Ken Tanaka (@wish4fish on Instagram), who grew up in North Carolina, has been reeling since he was four years old.
“It was a major thing I did with my father,” he says. “And I’ve always been very technical about fishing — even with conventional gear.”
As his career — as a DJ and also in marketing, branding and promotions — took off, though, Ken found he had less and less time for fishing. He traveled and lived in major urban areas like Los Angeles, New York, Tokyo and Minneapolis-St. Paul.
“In the Twin Cities, I decided to try fishing in one of the inner-city lakes,” he says. “I caught a 48-inch pure-strain muskie. It was 2012 and all I had was a crappy iPhone.”
Ken says, “A lady stopped to look at the fish, and I handed her my phone and she started recording.”
He posted the video on YouTube and started racking up the views.
“But I also got a lot of questions and comments,” he says.
Ken took a look at some other fishing sites and channels.
“I thought, ‘I can make a better video channel or vlog than what’s out there,'” he says. “So I started Wish4Fish. I started out wanting to help people who were trying to learn how to fish.”
While he was in Minnesota, Ken was introduced to all sorts of new-to-him species like muskie, walleye and northern pike. But then he went to visit a friend in Montana.
“He said to me ‘You have to try fly fishing,'” Ken says. “Growing up using conventional gear, I thought fly fishing was pompous.”
But he tried it anyway.
“He took me out on the Madison River,” Ken says. “And I caught a rainbow within the first hour. Right then, I decided that that’s what I wanted to do — I haven’t picked up conventional gear ever since.”
Ken moved back to North Carolina and started to get serious about his new brand. Fishing and Wish4Fish started to encroach on Ken’s work and family time.
“I was fishing five days a week on top of working five days a week,” he says. “My wife was wondering how long I could keep up with it.”
It didn’t take long before Ken realized he had to make a choice.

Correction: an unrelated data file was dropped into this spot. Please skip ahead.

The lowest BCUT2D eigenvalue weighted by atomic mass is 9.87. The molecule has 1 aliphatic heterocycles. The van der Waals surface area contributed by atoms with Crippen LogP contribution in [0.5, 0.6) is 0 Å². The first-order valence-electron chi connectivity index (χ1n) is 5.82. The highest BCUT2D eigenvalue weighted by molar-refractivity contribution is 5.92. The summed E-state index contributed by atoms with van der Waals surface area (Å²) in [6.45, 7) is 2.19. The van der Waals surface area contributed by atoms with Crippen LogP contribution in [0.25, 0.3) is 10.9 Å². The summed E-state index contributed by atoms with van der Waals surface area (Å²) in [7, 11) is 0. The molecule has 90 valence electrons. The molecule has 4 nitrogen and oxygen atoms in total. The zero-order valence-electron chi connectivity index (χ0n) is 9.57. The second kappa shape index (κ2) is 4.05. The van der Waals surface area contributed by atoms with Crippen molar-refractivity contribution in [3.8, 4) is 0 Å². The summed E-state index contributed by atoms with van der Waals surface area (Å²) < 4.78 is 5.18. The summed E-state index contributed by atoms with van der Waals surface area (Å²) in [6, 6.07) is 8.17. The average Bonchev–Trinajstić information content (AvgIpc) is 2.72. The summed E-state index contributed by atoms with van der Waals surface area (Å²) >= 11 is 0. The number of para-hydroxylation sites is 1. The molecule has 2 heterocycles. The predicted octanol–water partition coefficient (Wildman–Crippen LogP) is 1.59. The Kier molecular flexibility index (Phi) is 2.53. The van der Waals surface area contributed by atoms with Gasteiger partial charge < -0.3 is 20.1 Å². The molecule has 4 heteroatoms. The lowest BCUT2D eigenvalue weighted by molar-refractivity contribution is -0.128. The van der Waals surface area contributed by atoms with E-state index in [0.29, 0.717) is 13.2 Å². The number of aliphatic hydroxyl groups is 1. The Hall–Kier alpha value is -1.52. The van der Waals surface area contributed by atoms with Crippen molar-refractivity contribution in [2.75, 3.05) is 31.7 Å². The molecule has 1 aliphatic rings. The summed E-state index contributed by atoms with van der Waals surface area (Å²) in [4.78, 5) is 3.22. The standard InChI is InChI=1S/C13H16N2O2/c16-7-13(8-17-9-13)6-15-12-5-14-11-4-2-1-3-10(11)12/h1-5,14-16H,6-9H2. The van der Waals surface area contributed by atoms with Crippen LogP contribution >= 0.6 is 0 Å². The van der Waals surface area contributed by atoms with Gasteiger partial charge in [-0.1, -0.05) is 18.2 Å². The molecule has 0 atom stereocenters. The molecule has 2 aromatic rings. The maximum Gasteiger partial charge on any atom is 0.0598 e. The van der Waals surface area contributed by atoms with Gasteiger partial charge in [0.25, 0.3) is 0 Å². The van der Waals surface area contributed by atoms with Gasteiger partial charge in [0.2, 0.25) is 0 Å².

“I took it as far as I could part time,” he said. “I was lucky that with my marketing and branding connections, I was able to launch Wish4Fish into a full-time endeavor.”
And he continues with fly fishing.
“It’s the pinnacle of fishing,” Ken says. “It’s very manual. You don’t rely on the gear. You’re stripping and casting with your hands. It’s an art and a skill — and you have to know a little entomology.”
Even with the growth of his brand, the hands-on fishing remains important for Ken.
“I’m out there chucking streamers in the morning,” he says. “I’m big on tailwaters and streams that are wild and naturally producing.”
As much as the fishing itself drives him, Ken is also fascinated by the depth of knowledge required.
“It has completely captivated me,” he says. “The culture. The knowledge. There’s and endless amount of knowledge that you can absorb — not just in fly fishing but in fishing, in general. The pursuit to learn more keeps me going.”
Gaining and sharing knowledge not only drives Ken, personally, but it’s also key to his brand’s endeavors.
“Social media is a blessing and a curse,” he says. “But it drives growth in the fishing industry. In fly fishing, the growth is largely driven by kids and women.”
And inspiring new people to fish, in turn, is what drives Ken to being a role model for others.
“Used correctly, social media has been amazing for the sport of fishing,” he says. “It drives growth and diversity — and people come together around fishing in spite of any differences.”